In total, 31 indicators across these three distinct pillars are taken into account when determining a company’s score and ranking. The scores are reviewed and approved by an expert panel including specialists from the pharmaceutical and investment
industries, as well as leading academics, senior WHO officials, and researchers.
WHAT WERE THE MOST SIGNIFICANT FINDINGS COMPARED TO EARLIER SURVEYS?
For the first time, all 20 companies report a defined access-tomedicine strategy, with 19 companies integrating this into their overall corporate strategy, compared with 11 companies in 2021.
With regards to Research and Development, the 20 companies have 1,060 R&D projects in the pipeline for the 83 diseases, conditions and pathogens in scope. 64% of projects target noncommunicable diseases, however, over 70% of the identified R&D
priorities for LMICs remain unaddressed by the companies in scope (including maternal health conditions and infectious diseases).
The Index also found that 77% of late-stage R&D projects are accompanied by an access plan (compared to 40% in 2021), and six companies now have access plans in place for 100% of their late-stage R&D projects. However, only five companies are
engaging in R&D for emerging infectious diseases other than COVID-19.
In relation to Product Delivery, the Index found that products are more likely to be filed in upper-middle income countries, rather than in low-income countries. Despite the progress, the Index found that the access gap is widening for low-income countries,
for which 65% of products analysed do not have an access strategy (compared to 19% of products in upper-middle income countries).
The Index does note a milestone moment; Novartis signed a voluntary licence for a leukaemia drug with the Medicines Patent Pool, becoming the first agreement covering a non-communicable disease.
WHAT WERE THE COMPANY SCORES?
GlaxoSmithKline continues to lead the Index, scoring first place for the seventh time in a row, with a total score of 4.06 out of 5 (see ranking table). Perhaps the most notable moves have come from Bayer, which moved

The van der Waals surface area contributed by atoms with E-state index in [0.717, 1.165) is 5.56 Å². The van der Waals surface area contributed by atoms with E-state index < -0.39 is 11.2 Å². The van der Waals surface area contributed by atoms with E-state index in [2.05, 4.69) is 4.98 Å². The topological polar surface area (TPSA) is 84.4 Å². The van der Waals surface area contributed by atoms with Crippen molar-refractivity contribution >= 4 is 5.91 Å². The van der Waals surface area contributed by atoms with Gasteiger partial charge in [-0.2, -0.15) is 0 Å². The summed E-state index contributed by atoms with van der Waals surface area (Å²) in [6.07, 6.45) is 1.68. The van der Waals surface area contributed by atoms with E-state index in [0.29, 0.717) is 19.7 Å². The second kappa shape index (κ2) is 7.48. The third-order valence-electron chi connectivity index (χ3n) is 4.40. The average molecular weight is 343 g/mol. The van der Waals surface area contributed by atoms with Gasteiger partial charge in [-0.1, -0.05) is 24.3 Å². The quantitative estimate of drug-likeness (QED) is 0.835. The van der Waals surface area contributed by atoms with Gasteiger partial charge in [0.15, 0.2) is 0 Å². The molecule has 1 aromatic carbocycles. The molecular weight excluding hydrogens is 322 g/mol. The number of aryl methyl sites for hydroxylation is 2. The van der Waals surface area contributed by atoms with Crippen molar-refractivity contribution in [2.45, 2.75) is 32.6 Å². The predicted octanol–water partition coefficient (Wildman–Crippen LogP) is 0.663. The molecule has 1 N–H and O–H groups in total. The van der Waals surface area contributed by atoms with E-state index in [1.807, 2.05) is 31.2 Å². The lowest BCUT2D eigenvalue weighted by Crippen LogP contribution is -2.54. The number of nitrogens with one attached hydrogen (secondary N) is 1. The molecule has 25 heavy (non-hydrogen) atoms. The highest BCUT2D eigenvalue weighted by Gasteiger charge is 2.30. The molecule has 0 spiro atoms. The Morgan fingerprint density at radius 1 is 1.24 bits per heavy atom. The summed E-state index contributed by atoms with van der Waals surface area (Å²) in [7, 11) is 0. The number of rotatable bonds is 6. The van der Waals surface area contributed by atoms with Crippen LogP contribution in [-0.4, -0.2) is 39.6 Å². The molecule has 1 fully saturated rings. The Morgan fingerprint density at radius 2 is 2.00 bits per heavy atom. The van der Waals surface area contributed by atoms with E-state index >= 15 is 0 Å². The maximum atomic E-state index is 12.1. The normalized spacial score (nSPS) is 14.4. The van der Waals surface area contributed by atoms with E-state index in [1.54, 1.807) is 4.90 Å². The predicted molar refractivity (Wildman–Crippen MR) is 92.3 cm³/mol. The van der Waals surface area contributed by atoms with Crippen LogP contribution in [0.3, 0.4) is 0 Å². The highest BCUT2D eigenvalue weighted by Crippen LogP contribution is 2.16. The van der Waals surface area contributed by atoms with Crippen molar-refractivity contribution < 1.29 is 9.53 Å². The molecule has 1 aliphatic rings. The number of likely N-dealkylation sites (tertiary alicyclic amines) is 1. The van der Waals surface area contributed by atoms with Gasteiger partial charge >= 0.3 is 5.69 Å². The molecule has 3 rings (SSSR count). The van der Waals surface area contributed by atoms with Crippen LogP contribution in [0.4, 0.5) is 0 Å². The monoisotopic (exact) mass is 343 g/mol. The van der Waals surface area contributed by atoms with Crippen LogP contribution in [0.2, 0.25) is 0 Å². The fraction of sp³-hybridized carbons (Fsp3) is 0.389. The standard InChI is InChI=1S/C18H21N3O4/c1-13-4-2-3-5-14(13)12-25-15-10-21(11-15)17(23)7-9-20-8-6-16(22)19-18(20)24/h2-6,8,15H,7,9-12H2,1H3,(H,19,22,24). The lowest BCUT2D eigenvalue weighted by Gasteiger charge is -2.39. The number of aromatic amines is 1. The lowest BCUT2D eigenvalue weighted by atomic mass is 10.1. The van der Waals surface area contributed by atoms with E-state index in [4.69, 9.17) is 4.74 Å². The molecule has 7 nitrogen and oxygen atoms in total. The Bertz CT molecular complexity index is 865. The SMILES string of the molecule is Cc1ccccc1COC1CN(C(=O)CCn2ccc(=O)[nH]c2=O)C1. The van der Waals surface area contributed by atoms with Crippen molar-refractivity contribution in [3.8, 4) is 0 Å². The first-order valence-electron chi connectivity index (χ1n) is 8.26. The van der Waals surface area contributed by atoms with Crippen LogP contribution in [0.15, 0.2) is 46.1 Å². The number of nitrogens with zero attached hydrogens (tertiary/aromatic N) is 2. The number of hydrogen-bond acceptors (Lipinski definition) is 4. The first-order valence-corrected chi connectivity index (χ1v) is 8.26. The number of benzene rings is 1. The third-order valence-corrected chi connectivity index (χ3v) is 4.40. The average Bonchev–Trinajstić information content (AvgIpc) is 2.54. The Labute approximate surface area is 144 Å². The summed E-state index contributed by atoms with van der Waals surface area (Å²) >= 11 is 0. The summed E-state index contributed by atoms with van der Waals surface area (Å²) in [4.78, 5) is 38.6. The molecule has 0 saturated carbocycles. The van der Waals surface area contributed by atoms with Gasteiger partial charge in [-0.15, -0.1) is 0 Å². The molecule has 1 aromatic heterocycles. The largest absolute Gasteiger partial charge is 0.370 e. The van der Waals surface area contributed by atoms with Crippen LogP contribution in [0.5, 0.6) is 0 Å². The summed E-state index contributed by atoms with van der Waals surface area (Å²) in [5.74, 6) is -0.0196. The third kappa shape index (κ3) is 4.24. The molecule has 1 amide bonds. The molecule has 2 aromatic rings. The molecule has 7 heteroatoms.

from 13th place in 2018 to 9th place in 2022, Bristol Myers Squibb, which moved from 19th place to 15th place, and AstraZeneca, which moved from 7th to 3rd place. On the other hand, Merck & Co, Inc (MSD) fell from 15th place to 18th place and Sanofi fell from 5th place to 9th place.
Merck & Co, Inc (MSD) performed worst on the Governance of Access category. Despite having an access-to-medicine strategy with measurable objectives integrated within its overall corporate strategy, the company did not show any evidence that sales
incentives are decoupled from sales volume targets. The Index also found that the company lacks evidence of a robust set of compliance controls to mitigate the risk of non-compliance in countries in scope of the Index. The company also performed poorly
on the Product Delivery category (19th place), as it only had an access strategy for one product in an upper-middle income country.
On the other hand, AstraZeneca demonstrated strong performance in the Governance of Access category (2nd place). The company has an access-to-medicine strategy integrated into its overall corporate strategy as well as a robust set of compliance
controls to mitigate the risk of non-compliance in countries in scope of the Index. The company leads the Product Delivery category (1st place), where the Index found that in all product categories, AstraZeneca applies tailored access strategies